Five biggest positives from the 2018 Pirates at the All-star break
At 48-49 at the 2018 All-Star break (don’t call it the “halfway” mark of the season. That was hit late last month after the 81st game), the Pirates are mediocre by definition. They’ve won a tad under half their games.
How the got there, though, is unconventional. They played better than .600 baseball through more than a quarter of the season, sitting in first place in the National League Central at 26-17 when play concluded May 17.
But as enjoyable as those 43 games were for Pirates fans, the next 45 were quite the opposite. While the winning percentage of the first 43 games prorates to a 98-win season, the winning percentage of the next 45 (going 14-31, or .311) extrapolates into a 50-112 season.
Then, just when it looked as if all hope was lost for this summer and fall, the Pirates won eight of the final nine heading into the break.
In reality, these Pirates aren’t a 98-win team. They aren’t a 112-loss one, either, and they certainly aren’t going to win eight of every nine they play from here on.
The 2018 Pirates are a mixed bag of good and bad. We’ll focus on the good for now. Here are the five biggest positives from the 2018 Pirates at the All-Star break:
The Pirates have one of the best outfields in baseball
No, seriously. The often-maligned Gregory Polanco and Starling Marte, in addition to Tampa Bay Rays castoff Corey Dickerson (with an assist from rookies Austin Meadows and Jordan Luplow) posted the eighth-best wins above replacement of any MLB team (4.9). The Pirates outfield also ranks eighth in the majors in home runs (51), third in steals (39), eighth in batting average (.260), sixth in slugging percentage (.446), eighth in OPS (.769) and fifth in strikeout rate (19.8 percent).
Imagine where the numbers would be if Sean Rodriguez hadn’t started 10 games in the outfield.
The Pirates have one of the best bullpens in the National League
While it’s a little bit more of a stretch to make this point, the relievers have, on the whole, produced. Would you believe the Pirates are 41-1 when leading after seven innings? How about that they’re 40-2 when leading after eight? They’re even 39-4 when leading after six.
In short, when the starting pitchers and offense have gotten the ball to the bullpen with a lead, they have protected it for the most part. Yes, the likes of Michael Feliz and Dovydas Neverauskas and Josh Smoker have inflated the bullpen’s collective numbers, and, yes, closer Felipe Vazquez has had a couple high-profile meltdowns.
But the Pirates relievers rank fourth in MLB in strikeout rate (9.97 per nine innings), and only two NL bullpens have allowed fewer home runs per nine innings (0.89). The Pirates rank eighth in baseball in fielding independent pitching (3.65), according to fangraphs.com, an indicator of their performance regardless of defense.
The Pirates have some starting pitching depth
It’s not unusual for teams of all qualities to struggle once they need to get past their five-man starting rotation — presuming they have even five decent starters. The Pirates have bucked that trend this season: Outside of the five-man rotation that came out of spring training, Nick Kingham, Steven Brault and Clay Holmes have kept the Pirates in games more often than not. And that’s not even mentioning Tyler Glasnow (a former top prospect who’s in the bullpen) and Mitch Keller (currently in Triple-A, he’s one of top pitching prospects in all of baseball), nor is it noting how those who began the season at the “bottom” of the Pirates’ rotation (Trevor Williams and Joe Musgrove) have had promising first halves.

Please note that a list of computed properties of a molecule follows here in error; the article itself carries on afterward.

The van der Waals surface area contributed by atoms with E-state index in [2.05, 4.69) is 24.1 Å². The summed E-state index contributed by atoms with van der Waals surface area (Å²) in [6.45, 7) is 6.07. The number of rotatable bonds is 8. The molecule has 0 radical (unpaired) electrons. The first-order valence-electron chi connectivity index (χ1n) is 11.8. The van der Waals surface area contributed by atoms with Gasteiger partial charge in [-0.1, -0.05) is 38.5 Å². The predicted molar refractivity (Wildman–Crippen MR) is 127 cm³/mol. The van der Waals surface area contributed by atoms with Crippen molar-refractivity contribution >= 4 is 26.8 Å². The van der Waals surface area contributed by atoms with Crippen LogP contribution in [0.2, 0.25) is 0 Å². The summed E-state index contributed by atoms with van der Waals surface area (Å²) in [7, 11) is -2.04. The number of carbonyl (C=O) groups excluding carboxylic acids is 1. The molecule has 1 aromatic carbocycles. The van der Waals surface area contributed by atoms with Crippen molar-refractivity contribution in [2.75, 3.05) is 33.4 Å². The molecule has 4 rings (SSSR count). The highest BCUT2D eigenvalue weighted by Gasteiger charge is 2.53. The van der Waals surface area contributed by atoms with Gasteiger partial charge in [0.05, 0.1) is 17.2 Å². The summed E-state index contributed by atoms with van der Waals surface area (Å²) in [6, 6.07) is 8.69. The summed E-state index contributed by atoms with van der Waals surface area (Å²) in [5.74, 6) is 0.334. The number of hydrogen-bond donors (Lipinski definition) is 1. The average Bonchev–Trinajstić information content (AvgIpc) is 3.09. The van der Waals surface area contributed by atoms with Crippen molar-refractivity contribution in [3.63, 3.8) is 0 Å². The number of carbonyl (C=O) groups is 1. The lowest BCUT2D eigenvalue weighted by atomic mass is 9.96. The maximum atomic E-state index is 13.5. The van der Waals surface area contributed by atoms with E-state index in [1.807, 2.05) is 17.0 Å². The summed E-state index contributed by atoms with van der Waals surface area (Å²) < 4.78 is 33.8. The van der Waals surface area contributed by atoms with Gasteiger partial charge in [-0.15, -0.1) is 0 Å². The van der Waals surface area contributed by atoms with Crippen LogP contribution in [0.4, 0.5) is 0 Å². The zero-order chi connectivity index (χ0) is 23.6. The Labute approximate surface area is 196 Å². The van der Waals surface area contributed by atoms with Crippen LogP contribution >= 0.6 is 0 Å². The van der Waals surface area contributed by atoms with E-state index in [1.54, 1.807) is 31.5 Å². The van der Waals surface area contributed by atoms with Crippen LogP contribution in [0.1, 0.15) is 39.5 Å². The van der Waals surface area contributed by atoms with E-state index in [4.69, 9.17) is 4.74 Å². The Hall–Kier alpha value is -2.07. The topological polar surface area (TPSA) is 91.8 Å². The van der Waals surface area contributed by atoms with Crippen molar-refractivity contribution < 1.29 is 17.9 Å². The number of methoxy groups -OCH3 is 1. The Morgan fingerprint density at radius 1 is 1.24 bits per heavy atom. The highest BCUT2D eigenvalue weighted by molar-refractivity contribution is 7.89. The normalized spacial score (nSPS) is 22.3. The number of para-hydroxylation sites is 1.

This isn’t meant to be flippant: The Pirates have a stacked young (read: cheap) stable of Nos. 3-5 starters who have legitimate potential to form the bottom half of a contending-caliber rotation. The question mark lies at the top. About that lack of an ace …
Jameson Taillon finally is showing consistent signs he can be a No. 1 starter
As a former No. 2 overall draft pick, Taillon has the pedigree to lead the Pirates pitching staff. Through a combination of injuries, health scares, bad luck and inconsistent MLB performance, he largely hasn’t shown consistent ability to be anything more than a middle-of-the-rotation arm.
Is that changing now? The run Taillon is on since June 1 represents the first time in his 62-start MLB career that he’s gone eight consecutive starts without allowing more than three earned runs. His rates for strikeouts (8.7 per nine innings) and hits allowed (8.4) are career bests. For the season (including a rough eight-start stretch from mid-April through May), Taillon is 10th in the NL in fielding-independent pitching, per fangraphs.com. According to ESPN, only 10 NL starting pitchers have a better WAR (2.0).
Francisco Cervelli might just have been the MLB’s best offensive catcher so far in 2018
His health is a major concern (he is currently on the concussion disabled list for a second time this season), but when Cervelli is playing it could be argued that no one has been better. Only one catcher (Miami’s J.T. Realmuto) has a better OPS than Cervelli’s .839. Only Realmuto and the Cubs’ Willson Contreras have a better WAR than his 2.2. No catcher who has played as many games as Cervelli (60) has a better on-base percentage (.379) and just four have a better slugging percentage (.460). His defensive metrics are strong, too.
Of course, Cervelli’s health — and his contract (more than $16.5 million due from now until the end of 2019) — have left questions about whether he will be a catcher — or a Pirate — for long.
Chris Adamski is a Tribune-Review staff writer. You can contact Chris at firstname.lastname@example.org or via Twitter @C_AdamskiTrib.